Kodaly Quartet: Vincent D'Indy String Quartet 2 in E Major

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String Quartet No. 2 by Vincent D'Indy. Performed by the Kodaly Quartet.

I. Lentement - Anime - 00:00
II. Tres anime - 11:27
III. Tres lent - 15:54
IV. Lentement - Tres vif - 26:51

d'Indy saw his Quartet No. 2 in E Major as stemming from the lessons of Franck's string quartet but attempting something of a different order. Here the motto is not a fully formed theme, as in the first quartet, but a four-note germ that engenders virtually all of the material. The procedure has precedents in Franck's Prélude, Aria et Finale and in his Prélude, Choral et Fugue, and it resembles the organic process that Sibelius employed in his later symphonies.

The four-note motto appears at the head of the score, notated in semibreves. Its intervallic design is the same as one used repeatedly by Mozart, most significantly in the finale of the Jupiter Symphony. In view of d'Indy's opinion of Mozart, borrowing from that source is doubtful. More likely the motto is a fragment, taken either deliberately or unconsciously, from Gregorian chant. In similar fashion to the first quartet, the second begins with a slow introduction that presents the motto in various aspects. A fugal treatment leads to the appearance of a manly, determined first subject. After the supple second theme is stated, development begins before the end of the exposition. The formal development is relatively short and favours the first subject. Throughout there are complex motivic relationships not readily discernible beneath the apparent spontaneity: in d'Indy's music rigorous logic does not preclude inspiration. The remarkably free scherzo, occupying second position, is dominated by a rhythmically brisk theme in mostly quintuple metre: the trio, heard twice, provides contrast in 6/4 time. Based on three melodic elements, the serene slow movement has a Beethovenian eloquence. The finale is constructed with sovereign mastery, and its youthful ardour is entirely representative of d'Indy. After a brief introduction consisting solely of the motto, the first subject appears over an accompaniment in the viola; it is derived from an inverted form of the motto. A related, scurrying idea forms the second element of this first subject group. After the lyrical second theme is announced, what follows is a classical sonata-form development and recapitulation with one significant deviation. Before the reprise the motto theme in slow tempo heralds the return of the fugato subject from the opening movement's introduction, but in inverted form. At the end of a rapid coda, the quartet concludes with a single, emphatic restatement of the motto.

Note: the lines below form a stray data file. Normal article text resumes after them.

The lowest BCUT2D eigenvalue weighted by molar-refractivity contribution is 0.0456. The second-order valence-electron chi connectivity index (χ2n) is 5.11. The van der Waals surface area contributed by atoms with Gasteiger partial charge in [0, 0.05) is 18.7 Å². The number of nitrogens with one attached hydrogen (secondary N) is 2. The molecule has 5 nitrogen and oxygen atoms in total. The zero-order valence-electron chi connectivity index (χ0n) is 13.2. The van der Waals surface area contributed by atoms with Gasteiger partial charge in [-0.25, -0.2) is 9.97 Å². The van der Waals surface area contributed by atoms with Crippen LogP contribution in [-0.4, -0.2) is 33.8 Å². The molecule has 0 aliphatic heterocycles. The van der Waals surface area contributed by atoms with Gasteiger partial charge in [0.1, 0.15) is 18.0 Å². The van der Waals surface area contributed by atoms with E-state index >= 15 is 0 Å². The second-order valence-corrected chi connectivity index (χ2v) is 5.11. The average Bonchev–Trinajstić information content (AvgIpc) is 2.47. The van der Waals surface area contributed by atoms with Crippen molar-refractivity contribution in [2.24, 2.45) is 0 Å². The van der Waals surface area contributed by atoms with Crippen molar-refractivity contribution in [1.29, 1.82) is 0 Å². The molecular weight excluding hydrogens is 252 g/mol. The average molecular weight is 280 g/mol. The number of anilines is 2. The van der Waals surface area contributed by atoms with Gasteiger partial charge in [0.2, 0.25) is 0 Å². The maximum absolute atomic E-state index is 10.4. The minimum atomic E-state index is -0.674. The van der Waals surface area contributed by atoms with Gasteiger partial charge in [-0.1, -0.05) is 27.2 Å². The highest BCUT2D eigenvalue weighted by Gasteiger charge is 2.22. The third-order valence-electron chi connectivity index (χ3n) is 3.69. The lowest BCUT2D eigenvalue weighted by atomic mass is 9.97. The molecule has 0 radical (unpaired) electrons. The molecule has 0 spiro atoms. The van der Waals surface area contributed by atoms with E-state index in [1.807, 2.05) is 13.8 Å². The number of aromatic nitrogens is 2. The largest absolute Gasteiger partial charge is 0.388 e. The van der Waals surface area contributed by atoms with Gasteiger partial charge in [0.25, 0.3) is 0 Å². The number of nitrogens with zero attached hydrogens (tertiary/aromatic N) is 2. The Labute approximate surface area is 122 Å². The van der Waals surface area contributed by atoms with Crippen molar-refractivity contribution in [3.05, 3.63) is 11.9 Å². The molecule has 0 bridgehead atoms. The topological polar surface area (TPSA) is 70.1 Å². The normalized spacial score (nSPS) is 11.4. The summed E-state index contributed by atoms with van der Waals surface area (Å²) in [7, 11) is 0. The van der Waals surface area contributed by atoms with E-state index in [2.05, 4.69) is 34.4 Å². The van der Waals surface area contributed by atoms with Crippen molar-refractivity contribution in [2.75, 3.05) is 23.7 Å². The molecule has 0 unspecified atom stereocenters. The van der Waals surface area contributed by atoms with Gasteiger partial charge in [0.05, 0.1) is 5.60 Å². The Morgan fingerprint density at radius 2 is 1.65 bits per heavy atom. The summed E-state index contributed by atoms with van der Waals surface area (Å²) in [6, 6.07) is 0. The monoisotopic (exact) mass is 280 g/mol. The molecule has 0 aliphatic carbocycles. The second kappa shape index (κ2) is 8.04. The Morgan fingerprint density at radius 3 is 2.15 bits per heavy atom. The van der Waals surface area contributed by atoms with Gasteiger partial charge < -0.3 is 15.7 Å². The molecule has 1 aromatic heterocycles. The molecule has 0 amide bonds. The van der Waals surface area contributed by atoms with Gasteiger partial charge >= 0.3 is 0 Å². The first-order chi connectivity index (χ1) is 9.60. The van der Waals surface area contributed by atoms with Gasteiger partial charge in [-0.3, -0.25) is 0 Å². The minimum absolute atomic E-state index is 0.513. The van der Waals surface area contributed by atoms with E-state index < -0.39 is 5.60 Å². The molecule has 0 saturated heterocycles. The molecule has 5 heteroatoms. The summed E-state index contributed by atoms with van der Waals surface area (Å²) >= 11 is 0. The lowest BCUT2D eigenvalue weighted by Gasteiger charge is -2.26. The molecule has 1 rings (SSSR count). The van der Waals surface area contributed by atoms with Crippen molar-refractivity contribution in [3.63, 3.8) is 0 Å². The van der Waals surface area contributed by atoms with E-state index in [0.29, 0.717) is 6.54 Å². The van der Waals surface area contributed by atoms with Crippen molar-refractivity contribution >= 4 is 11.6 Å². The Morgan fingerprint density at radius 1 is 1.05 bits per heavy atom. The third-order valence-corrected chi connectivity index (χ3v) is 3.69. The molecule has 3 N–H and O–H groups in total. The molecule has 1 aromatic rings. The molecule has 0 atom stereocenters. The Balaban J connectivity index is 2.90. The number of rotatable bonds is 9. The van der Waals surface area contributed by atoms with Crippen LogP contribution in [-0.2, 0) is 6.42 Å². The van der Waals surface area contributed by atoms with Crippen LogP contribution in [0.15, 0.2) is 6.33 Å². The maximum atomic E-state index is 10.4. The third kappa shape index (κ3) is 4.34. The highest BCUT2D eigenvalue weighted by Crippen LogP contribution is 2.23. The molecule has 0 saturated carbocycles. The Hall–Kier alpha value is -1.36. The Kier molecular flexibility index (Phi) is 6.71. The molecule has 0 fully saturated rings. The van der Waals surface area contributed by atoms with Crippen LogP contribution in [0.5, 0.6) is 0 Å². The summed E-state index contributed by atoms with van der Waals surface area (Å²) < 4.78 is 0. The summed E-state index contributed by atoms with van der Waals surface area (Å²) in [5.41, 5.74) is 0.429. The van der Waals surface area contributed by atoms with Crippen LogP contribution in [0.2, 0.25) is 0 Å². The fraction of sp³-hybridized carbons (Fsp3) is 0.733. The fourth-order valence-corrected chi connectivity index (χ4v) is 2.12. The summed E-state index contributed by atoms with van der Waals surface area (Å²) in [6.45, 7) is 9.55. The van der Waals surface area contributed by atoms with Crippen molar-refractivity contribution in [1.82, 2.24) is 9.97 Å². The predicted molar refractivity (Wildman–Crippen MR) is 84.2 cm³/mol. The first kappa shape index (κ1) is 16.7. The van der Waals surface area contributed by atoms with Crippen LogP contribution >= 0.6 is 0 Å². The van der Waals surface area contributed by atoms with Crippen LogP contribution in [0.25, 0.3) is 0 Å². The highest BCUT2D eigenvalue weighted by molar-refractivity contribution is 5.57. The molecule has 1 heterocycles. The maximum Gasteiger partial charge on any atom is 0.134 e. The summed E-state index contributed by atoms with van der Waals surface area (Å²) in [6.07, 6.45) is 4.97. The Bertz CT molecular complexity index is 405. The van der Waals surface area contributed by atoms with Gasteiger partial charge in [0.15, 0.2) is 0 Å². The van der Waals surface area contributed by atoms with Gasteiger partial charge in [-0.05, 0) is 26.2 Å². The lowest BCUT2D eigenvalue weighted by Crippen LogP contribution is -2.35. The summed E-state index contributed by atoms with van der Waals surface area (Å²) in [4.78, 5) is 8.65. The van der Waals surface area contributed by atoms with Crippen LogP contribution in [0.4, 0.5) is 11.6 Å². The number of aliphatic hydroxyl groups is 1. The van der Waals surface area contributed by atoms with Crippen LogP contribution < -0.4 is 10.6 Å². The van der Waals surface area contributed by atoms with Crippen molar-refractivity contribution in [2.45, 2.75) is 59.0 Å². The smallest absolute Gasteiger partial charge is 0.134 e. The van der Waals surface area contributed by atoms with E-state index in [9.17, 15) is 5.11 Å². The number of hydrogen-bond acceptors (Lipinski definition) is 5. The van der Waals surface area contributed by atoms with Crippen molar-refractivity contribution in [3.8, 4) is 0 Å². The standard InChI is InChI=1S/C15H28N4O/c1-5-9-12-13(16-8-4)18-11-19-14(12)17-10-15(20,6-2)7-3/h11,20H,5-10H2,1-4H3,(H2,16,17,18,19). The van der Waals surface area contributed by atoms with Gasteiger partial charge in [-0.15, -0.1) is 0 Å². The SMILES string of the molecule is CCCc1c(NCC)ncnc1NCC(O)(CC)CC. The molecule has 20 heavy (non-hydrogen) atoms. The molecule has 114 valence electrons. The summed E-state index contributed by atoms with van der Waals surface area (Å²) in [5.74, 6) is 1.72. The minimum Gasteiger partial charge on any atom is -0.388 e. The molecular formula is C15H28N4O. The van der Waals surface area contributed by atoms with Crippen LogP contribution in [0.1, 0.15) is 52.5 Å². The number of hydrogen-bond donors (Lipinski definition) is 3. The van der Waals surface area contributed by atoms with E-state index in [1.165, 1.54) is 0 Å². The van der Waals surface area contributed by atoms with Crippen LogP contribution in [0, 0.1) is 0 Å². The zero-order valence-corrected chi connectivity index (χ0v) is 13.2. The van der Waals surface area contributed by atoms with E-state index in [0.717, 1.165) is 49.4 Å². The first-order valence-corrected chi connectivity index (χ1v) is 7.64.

On the occasion of its première on 5 March 1898 by the Quatuor Parent, d'Indy's second quartet was judged a perfect success. The Guide musicale reported that the science of the young master was "allied magnificently to an inspiration of the first order," and went on to cite resemblances to Beethoven. Paul Dukas's initial impression in the Revue hébdomadaire praised the quartet's perfect mastery. In a second article, written after a study of the score, he was glowing in his elucidation of its formal plan and thematic relationships. Across the Atlantic in 1905, the Bostonian critic Philip Hale described the quartet as one of transparency and passionate beauty, with a power and a life capable of touching the heart as well as the mind. Thanks to his infinite ingenuity, d'Indy created a marvel of the quartet genre worthy of a place among the best, a masterwork that has been neglected for too long.